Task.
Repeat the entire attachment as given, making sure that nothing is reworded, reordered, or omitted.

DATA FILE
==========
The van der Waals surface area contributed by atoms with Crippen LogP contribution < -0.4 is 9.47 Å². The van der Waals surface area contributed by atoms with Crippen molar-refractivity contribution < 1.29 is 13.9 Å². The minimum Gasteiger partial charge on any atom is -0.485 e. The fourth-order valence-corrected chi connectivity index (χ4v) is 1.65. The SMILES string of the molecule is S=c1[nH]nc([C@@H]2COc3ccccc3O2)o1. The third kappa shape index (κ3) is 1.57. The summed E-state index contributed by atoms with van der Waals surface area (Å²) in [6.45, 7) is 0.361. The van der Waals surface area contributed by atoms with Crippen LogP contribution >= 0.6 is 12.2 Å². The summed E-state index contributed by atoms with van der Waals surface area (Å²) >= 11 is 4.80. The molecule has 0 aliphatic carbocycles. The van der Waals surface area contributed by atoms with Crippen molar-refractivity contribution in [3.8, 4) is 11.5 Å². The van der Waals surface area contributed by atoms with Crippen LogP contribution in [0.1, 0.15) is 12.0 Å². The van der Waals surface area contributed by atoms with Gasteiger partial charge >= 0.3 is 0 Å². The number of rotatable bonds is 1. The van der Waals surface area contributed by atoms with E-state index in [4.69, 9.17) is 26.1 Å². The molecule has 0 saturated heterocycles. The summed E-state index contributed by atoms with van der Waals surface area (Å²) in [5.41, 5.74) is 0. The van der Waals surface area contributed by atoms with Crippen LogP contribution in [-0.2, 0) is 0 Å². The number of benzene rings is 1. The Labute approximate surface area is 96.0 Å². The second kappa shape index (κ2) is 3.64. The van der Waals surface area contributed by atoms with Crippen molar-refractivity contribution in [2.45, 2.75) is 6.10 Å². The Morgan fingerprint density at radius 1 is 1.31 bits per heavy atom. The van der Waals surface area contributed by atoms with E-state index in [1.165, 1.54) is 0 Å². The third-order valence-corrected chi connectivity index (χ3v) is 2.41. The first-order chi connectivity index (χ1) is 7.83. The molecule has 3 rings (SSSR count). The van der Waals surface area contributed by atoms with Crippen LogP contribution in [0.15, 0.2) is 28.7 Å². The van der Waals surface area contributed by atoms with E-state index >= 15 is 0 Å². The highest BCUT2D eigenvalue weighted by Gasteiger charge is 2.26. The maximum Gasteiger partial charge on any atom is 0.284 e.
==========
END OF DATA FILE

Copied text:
The van der Waals surface area contributed by atoms with Crippen LogP contribution < -0.4 is 9.47 Å². The van der Waals surface area contributed by atoms with Crippen molar-refractivity contribution < 1.29 is 13.9 Å². The minimum Gasteiger partial charge on any atom is -0.485 e. The fourth-order valence-corrected chi connectivity index (χ4v) is 1.65. The SMILES string of the molecule is S=c1[nH]nc([C@@H]2COc3ccccc3O2)o1. The third kappa shape index (κ3) is 1.57. The summed E-state index contributed by atoms with van der Waals surface area (Å²) in [6.45, 7) is 0.361. The van der Waals surface area contributed by atoms with Crippen LogP contribution >= 0.6 is 12.2 Å². The summed E-state index contributed by atoms with van der Waals surface area (Å²) >= 11 is 4.80. The molecule has 0 aliphatic carbocycles. The van der Waals surface area contributed by atoms with Crippen molar-refractivity contribution in [3.8, 4) is 11.5 Å². The van der Waals surface area contributed by atoms with Crippen LogP contribution in [0.1, 0.15) is 12.0 Å². The van der Waals surface area contributed by atoms with Gasteiger partial charge >= 0.3 is 0 Å². The number of rotatable bonds is 1. The van der Waals surface area contributed by atoms with E-state index in [4.69, 9.17) is 26.1 Å². The molecule has 0 saturated heterocycles. The summed E-state index contributed by atoms with van der Waals surface area (Å²) in [5.41, 5.74) is 0. The van der Waals surface area contributed by atoms with Crippen LogP contribution in [-0.2, 0) is 0 Å². The number of benzene rings is 1. The Labute approximate surface area is 96.0 Å². The second kappa shape index (κ2) is 3.64. The van der Waals surface area contributed by atoms with Crippen molar-refractivity contribution in [2.45, 2.75) is 6.10 Å². The Morgan fingerprint density at radius 1 is 1.31 bits per heavy atom. The van der Waals surface area contributed by atoms with E-state index in [1.165, 1.54) is 0 Å². The third-order valence-corrected chi connectivity index (χ3v) is 2.41. The first-order chi connectivity index (χ1) is 7.83. The molecule has 3 rings (SSSR count). The van der Waals surface area contributed by atoms with Crippen LogP contribution in [0.15, 0.2) is 28.7 Å². The van der Waals surface area contributed by atoms with E-state index >= 15 is 0 Å². The highest BCUT2D eigenvalue weighted by Gasteiger charge is 2.26. The maximum Gasteiger partial charge on any atom is 0.284 e.